Next we configure the below options:

  • When content matches these conditions – Define if the label should be recommended or enforced when the conditions are met
  • Display this message to users when the label is applied – Enter a note to users when the label is applied

Once everything is configured, the auto-labelling policy will look similar to the below:

On the next page, if we selected to protect Groups and Sites, we can enable the below options for group and site protection:

  • Privacy and external user access settings – Sets the privacy of a group, defining if we allow guests to access the group
  • Device access and external sharing settings – Configure the capability of External Sharing and unmanaged device access of the group

For our label, let’s select both.

First, we define the privacy and external user access settings. We can set the privacy level to:

  • Public – Anyone in the organization can join
  • Private – Team owners must add users to the group
  • None – The privacy can be managed by the group owners

Then we either enable or disable external user access, this setting controls if guests can be added to the group. For our label, our group will be private and we will not permit guests.

On the next page, we can decide if we want to allow external sharing from groups / sites classified with this label. We can also configure access from unmanaged devices, setting access levels to Full Access, Web-Only or Blocked based on if the device is managed by our tenancy.

And that’s it, our label is configured and we can hit “Create Label” to save it.

Deploy a Sensitivity Label with a Label Policy

With our Label created, the next step is to deploy it to our users with a label policy. On the “Label policies” page, click “Publish Label” to create a new label policy.

On the first page, select the label(2) to publish and click next.

Next, we choose the users / groups we want to publish the label to, publishing the label makes it available for use to users but publishing is not required for users to be able to open labelled files.


On the next page, we can configure the following options:

  • Apply this label by default to documents and email – Choose a default label that will be initially applied to all documents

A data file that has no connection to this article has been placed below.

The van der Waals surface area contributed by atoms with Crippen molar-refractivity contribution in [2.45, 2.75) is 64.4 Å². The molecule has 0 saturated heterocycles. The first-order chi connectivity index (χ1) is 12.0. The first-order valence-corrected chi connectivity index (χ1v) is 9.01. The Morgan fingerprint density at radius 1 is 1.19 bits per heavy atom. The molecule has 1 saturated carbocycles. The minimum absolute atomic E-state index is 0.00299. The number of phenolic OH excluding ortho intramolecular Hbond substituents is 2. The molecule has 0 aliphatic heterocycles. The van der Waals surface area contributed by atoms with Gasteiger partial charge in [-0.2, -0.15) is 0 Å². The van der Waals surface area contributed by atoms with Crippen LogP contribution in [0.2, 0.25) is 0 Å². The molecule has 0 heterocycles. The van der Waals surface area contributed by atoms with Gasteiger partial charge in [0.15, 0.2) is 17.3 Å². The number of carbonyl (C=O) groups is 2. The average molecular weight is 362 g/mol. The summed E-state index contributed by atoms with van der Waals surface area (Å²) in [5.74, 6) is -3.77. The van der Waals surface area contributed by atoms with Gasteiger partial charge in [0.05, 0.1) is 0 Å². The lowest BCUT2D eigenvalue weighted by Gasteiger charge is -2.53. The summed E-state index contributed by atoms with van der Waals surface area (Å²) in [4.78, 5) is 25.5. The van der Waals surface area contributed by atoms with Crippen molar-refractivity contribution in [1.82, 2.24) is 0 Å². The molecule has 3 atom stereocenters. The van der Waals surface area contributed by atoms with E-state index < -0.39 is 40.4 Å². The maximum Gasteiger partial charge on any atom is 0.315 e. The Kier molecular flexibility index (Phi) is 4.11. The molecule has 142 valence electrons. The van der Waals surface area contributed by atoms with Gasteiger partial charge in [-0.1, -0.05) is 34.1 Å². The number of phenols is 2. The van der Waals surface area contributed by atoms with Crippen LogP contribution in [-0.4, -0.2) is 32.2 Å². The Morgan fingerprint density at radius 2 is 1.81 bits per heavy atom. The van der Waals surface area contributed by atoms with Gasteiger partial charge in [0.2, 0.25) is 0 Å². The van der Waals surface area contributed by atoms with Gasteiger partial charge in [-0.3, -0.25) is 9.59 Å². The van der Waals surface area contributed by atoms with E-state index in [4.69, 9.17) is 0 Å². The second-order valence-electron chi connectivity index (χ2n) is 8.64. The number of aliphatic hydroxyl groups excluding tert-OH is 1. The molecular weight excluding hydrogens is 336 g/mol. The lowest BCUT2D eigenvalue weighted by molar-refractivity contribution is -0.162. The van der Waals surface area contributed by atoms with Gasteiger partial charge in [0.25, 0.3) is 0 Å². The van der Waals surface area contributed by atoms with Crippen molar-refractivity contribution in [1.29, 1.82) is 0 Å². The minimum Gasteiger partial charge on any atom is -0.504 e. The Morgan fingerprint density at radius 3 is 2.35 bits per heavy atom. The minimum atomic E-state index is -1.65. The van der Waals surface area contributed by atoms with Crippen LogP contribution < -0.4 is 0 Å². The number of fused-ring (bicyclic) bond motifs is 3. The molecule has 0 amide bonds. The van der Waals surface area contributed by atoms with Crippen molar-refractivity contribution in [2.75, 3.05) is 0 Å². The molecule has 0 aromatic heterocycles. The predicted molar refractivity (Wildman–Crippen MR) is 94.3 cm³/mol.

• Users must provide justification to remove a label or lower classification label – If enabled, users will be prompted for a justification when they attempt to remove or lower the classification of an item
  • Require users to apply a label to their email or documents – If enabled, users will not be able to save items until they have been classified
  • Provide users with a link to a custom help page – Add a support link to help users who are having issues
  • Apply this label by default to groups and sites – Choose a default label that will initially be applied to all groups/sites
  • Require users to apply a label to their groups or sites – If enabled, users must apply a label when creating a new group/site

Add the name and description on the next page and click next to review and create the policy.

Once the policy is saved, our users should get the labels deployed within 24 hours.

Deploy Auto-Labelling Policies

Auto-labelling policies differ from auto-labelling in the label settings as they impact the labelling of data at rest in our environment (SharePoint, OneDrive, Teams, Exchange) rather than the labelling initiated when a user interacts with a document. We configure Auto-labelling policies to run initially as a simulation to determine the impact of running the policy, and then we can enable them.

To get started, open up the “Auto-labelling” page and select “Create auto-labelling policy”

First, select the Sensitive Information Types we want to detect and label. For this policy I have selected U.K. Financial Data.

Next, give the policy a name and description

Select the locations to scan, we can specify individual mailboxes and OneDrive or SharePoint sites (by URL)

Next we can customize the policies rules using advanced rules, for example we could treat data detected in SharePoint differently to Exchange by implementing advanced rules. For now we will use common rules across all three sources.

We can now define our policy rules, we can customize the default to detect different scenarios. As we are using a pretty straightforward example, we don’t need to customize the rules that are in place.

On the next page, we select the label we want to apply when content matches out auto-labelling policy rules.

Next we configure the policy for simulation mode, this is required before we can enforce the policy. We could also choose to leave it turned off until later if we want.

We’ve finished setting up our auto-labelling policy and we can hit “create policy” to finish and enable the policy in simulation mode.

Summary

In this post we’ve created a sensitivity label complete will all the configuration available to us, we’ve also deployed the label through a label policy and even looked at auto labelling our Microsoft 365 content with Auto-labelling policies. In the next post we’ll look at how we can monitor Sensitivity Label activity and how the labels interact with our client apps.

For more tutorials on different aspects of sensitivity labels, check out some of my previous posts below:

Protecting Office 365 Groups and Microsoft Teams with Sensitivity Labels (Preview) – Sean McAvinue

Using Sensitivity Labels as Conditions in DLP Policies (Preview) – Sean McAvinue

Using Cloud App Security Session Controls to Protect Sensitive Data – Sean McAvinue

3 thoughts on “Study Guide Series: Exam MS-500 – Manage Sensitivity Labels (Part 1)

  1. Pingback: Study Guide Series – Exam MS-500: Microsoft 365 Security Administration – Sean McAvinue

  2. Pingback: Securing External Access to Files in Teams: The Two Most Important Basic Configurations – Sean McAvinue

  3. Pingback: Deploying Office 365 Sensitivity Labels for the First Time – Keep It Simple, Stupid! – Sean McAvinue